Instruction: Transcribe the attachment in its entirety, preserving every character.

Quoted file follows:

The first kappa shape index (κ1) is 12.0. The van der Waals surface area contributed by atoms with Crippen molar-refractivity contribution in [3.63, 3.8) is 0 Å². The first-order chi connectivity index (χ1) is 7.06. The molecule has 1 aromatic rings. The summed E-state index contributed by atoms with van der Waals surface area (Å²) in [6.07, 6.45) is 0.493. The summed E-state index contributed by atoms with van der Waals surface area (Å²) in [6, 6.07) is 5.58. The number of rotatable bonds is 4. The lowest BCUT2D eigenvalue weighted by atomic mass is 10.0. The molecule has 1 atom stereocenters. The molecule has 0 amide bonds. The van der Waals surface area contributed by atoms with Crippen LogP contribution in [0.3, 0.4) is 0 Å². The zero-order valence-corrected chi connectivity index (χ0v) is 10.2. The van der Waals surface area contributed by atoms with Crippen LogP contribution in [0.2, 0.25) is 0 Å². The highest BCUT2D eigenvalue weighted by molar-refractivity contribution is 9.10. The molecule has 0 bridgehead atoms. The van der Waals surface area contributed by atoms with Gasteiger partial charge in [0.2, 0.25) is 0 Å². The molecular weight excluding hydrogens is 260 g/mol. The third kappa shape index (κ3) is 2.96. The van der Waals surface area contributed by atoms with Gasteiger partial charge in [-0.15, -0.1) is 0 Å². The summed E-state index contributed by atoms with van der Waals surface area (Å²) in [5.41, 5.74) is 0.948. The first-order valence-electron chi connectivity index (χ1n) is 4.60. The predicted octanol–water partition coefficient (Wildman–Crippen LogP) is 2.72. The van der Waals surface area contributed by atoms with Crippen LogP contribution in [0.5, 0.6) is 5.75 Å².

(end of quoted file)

The first kappa shape index (κ1) is 12.0. The van der Waals surface area contributed by atoms with Crippen molar-refractivity contribution in [3.63, 3.8) is 0 Å². The first-order chi connectivity index (χ1) is 7.06. The molecule has 1 aromatic rings. The summed E-state index contributed by atoms with van der Waals surface area (Å²) in [6.07, 6.45) is 0.493. The summed E-state index contributed by atoms with van der Waals surface area (Å²) in [6, 6.07) is 5.58. The number of rotatable bonds is 4. The lowest BCUT2D eigenvalue weighted by atomic mass is 10.0. The molecule has 1 atom stereocenters. The molecule has 0 amide bonds. The van der Waals surface area contributed by atoms with Crippen LogP contribution in [0.3, 0.4) is 0 Å². The zero-order valence-corrected chi connectivity index (χ0v) is 10.2. The van der Waals surface area contributed by atoms with Crippen LogP contribution in [0.2, 0.25) is 0 Å². The highest BCUT2D eigenvalue weighted by molar-refractivity contribution is 9.10. The molecule has 0 bridgehead atoms. The van der Waals surface area contributed by atoms with Gasteiger partial charge in [0.2, 0.25) is 0 Å². The molecular weight excluding hydrogens is 260 g/mol. The third kappa shape index (κ3) is 2.96. The van der Waals surface area contributed by atoms with Gasteiger partial charge in [-0.15, -0.1) is 0 Å². The summed E-state index contributed by atoms with van der Waals surface area (Å²) in [5.41, 5.74) is 0.948. The first-order valence-electron chi connectivity index (χ1n) is 4.60. The predicted octanol–water partition coefficient (Wildman–Crippen LogP) is 2.72. The van der Waals surface area contributed by atoms with Crippen LogP contribution in [0.5, 0.6) is 5.75 Å².